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Thread: Fuel Gauge

  1. #11
    Super Moderator gmwillys's Avatar
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    Advanced Auto had 6 volt bulbs, at least for the tail lights. I was surprised.

  2. #12
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    Hello, I have a 1949 4x4 Willy's truck, but with an F series engine. The tank is new, plastic, and the sender is new. The gauge is original. I went from 6 volt to 12 volt but got a volt reducer so I could keep all my original gauges. My fuel gauge reads full all the time but with a long stick with some markings I know what is full and what is half full, relatively. Right now the tank is half full but my gauge is still reading full or very very close to full. There has been a little movement in the needle but not much. I checked the sender and it does not seem to me that the float is stuck up against the top of the tank. There seems to be some movement but it is not recording actual fuel level in the tank or at least close to it. I do not mind the stick approach but would like to upgrade from that if possible. I have the rectangular cluster and the "upside down" temp gauge. As always, thank you in advance for your help on my behalf. Tony

  3. #13
    Super Moderator LarrBeard's Avatar
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    The 1948 and 1949 trucks use the same fuel gauges and sending units. I have a similar issue with the ’48, but I suspect mine is because the float is improperly adjusted in the tank. That is going to be one of my cooler weather projects. I went to a plastic tank as well since the truck sits so much; I didn’t want to worry about condensed water, rust and crud.

    You have converted to a 12-volt system and have a voltage converter for your gauges. I assume that you have one of the mechanical voltage converters, not an electronic one. The mechanical converters act like an averaging switch. They have a thermostat on-off type element in them and when the switch is closed the output is 12-volts and when open, 0-volts. If the switch operates on a 50% duty cycle (on half the time, off half the time) the average voltage is 6-volts. Since the fuel, oil pressure and temperature gauges are slow responding thermal gauges, they operate OK on this converted voltage.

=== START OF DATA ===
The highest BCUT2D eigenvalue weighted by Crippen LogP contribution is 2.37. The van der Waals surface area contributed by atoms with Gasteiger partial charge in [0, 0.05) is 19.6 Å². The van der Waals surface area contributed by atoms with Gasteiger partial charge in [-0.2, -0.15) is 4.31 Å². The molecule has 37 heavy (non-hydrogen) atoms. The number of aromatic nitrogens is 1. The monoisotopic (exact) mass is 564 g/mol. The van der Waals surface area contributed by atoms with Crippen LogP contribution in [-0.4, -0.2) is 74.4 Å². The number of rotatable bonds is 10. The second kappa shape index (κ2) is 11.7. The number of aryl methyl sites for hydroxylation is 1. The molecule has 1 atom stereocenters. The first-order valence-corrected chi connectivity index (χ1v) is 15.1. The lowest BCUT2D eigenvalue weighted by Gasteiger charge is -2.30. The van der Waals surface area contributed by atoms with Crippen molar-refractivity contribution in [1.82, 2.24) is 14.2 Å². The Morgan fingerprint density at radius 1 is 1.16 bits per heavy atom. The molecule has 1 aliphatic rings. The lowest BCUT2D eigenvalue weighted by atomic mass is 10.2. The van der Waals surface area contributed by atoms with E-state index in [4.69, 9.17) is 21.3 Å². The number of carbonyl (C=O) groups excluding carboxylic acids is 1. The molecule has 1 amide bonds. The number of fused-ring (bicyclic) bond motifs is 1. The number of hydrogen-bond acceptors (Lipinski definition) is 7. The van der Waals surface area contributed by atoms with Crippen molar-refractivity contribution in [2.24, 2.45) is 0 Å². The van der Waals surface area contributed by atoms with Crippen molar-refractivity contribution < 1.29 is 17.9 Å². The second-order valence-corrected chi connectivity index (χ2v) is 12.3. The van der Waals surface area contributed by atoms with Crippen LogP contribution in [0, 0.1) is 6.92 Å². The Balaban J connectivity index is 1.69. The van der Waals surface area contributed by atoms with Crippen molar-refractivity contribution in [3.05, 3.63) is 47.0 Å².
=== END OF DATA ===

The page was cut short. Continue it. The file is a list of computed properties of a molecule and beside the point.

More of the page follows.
I’d start by checking the output of the converter. An old analog meter does the best job. See if you are getting a reading of about 6-volts; it may be up around 7.5 or 8-volts. The needle may quiver a bit as the points open and close.

    Next, take a look at the actual resistance of the fuel sender. Disconnect the tank lead from the gauge and measure resistance back to a good ground on the frame. My gauge wants to see a fairly low resistance (2 or 3 ohms) to put it up around full. To settle around empty, it wants to see about 25 or 30 ohms. If you see a low resistance, check for a pinched wire back to the sender on the way to the tank.

    How did you handle the upside-down temperature gauge with the F-134 and 12-volt conversion?

  4. #14
    Junior Member
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    Here is how I handle the upside-down temp gauge.

    My meter is fine, it was the King Seeley temperature sender. I found a Ford sender, part number 01A-10990. It's for a 1930 to 1950 Ford six volt. I am pleased with it. My thermostat is for 180 degrees. Once it opens and my meter stays around 180. That close enough for me. With the bad sender the meter would just peg pass 212, that was not good. With my Ford sender it does not peg. Some say Ford used King Seeley senders back then, some say Ford made and used their own, no matter my new sender works with my King Seeley temp meter. Life is good. Now I am off to address my fuel gauge "issue."

    Also, I bought a volt reducer, 12 to 6 volt, from Ron Francis Wiring. I was not the cheapest but it seems to be working just fine.

  5. #15
    Super Moderator LarrBeard's Avatar
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    Temperature Sender

    " ...Ford Sensor 01A-10990 ..."

    I looked at one of these too, but in my F-134 the thread was the wrong size and the bulb was too big for the hole in the cylinder head. It looked like it would have been OK for the flathead L-134 though.

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